The Meaning of Anxiety -or- The Nightmare of Everyday Life

The Concept of Anxiety -or- Ontological Fear and Loathing in the Global Village 

In "The Meaning of Anxiety", Rollo May turns to the poet W.H. Auden to help define the social origins of anxiety.  

"...for the ego is a dream

Till a neighbor's need by

name create it." 

One of the primary developmental causes of anxiety is seen as coming at the moment "when the child becomes aware of other people as distinct from himself" (paperback, p22). Rollo May believes that; "Anxiety is essential to the human condition." May in making a distinction between fear and anxiety, asks; "What is the relation, speaking developmentally, between anxiety and fears?" Using Kurt Goldstein's model of anxiety and fear, anxiety is a "primal" response while fears are learned. Goldstein relates anxiety and fear by asking; "What is it then that leads to fear?", his own answer; "Nothing but the experience of the possibility of the onset of anxiety." 

May reviews the philosophical problem of anxiety as seen through the ideas and thoughts of such philosophers as Descartes, Spinoza, Pascal and Kierkegaard. Kierkegaard "The Concept of Dread", saw the problem of anxiety related to freedom. Seen from this perpective, "Freedom is the goal of personality development." Kiekegaard's hermeneutic point of departure for understanding anxiety begins with the infant who in a state of innocence is unaware of the potentials of growth and its own path of separation-individuation possibilities. This developmental path can be arrested leading to developmental disorders and disabilities

The developmental movement of each individual towards freedom leads the infant down the ontological road of numerous early milestones of walking, talking, excremental body control to name a few. Like our shadow, the developmental dark potentials for anxiety and fear becomes the constant companion of the child. Kierkegaarde turns to the Biblical myth of Adam to understand the relation of anxiety and freedom. Adam by eating the forbidden fruit was the first human to experience the concepts of good and evil. 

In this sense, for Kiekegaard anxiety informs the self of its choices, and thereby provides the social foundation for responsibility of both the individual and collective. When via anxiety and fear the choice to diffuse responsibility, there is the cultural growth of an individual and a collective moral shadow. This cultural shadow found in our dreams, is the source of moral panic, caused by a variety of "folk devils".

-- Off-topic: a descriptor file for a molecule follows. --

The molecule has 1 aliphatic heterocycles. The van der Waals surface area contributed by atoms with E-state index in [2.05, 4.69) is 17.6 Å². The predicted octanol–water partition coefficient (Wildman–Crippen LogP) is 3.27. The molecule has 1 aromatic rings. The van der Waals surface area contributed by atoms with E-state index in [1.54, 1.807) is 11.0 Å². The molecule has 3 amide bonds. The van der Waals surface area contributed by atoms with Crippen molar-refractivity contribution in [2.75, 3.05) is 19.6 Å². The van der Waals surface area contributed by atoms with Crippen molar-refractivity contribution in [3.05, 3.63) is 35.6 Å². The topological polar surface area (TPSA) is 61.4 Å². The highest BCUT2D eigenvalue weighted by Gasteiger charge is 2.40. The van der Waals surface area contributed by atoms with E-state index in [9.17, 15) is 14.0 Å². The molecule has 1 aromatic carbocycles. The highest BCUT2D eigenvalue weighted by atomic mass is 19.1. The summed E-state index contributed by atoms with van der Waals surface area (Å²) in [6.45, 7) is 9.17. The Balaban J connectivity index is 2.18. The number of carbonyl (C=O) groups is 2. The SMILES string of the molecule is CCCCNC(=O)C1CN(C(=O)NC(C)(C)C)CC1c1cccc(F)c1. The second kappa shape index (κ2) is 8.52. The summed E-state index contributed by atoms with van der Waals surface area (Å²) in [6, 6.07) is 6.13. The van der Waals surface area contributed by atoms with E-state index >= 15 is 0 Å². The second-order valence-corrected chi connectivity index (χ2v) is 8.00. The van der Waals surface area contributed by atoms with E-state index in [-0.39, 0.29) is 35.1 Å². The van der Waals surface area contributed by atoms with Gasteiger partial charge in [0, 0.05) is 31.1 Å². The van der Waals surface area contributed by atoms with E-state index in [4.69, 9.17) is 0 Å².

From the perspective of culture, May sees the perceptions of fear varying from culture to culture. Western civilization with its emphasis on competition and competitive success, at school and at work are seen as primary sources of anxiety and fear. May asks; "How did individual competitive success become the chief source of anxiety in our culture? Why is the threat of failure to achieve this success so prevalent?" May sees historical changes in the growth pattern of self consciousness during the Renaissance that created cultural changes as a whole in philosophical form of competitive political-economic individualism and "economic egotism." 

May unfortunately does not talk about dreams, nor is the keyword "dreams" found in his book's index. Where May's more self conscious concepts of anxiety and fear leave off, the International Institute for Dream Research has investigated the evolutionary and philosophical nature of anxieties, fears, dread, Angst, stress and "ontological insecurity" found in our dreams and nightmares. Here are some of those dreams and nightmares; 

I. The Anatomy of the Culture of Anxiety, Fear and Stress 

II. Psychohistory of Anxiety, Fear and Nightmares 


All material Copyright 2006 International Institute for Dream Research. All rights reserved.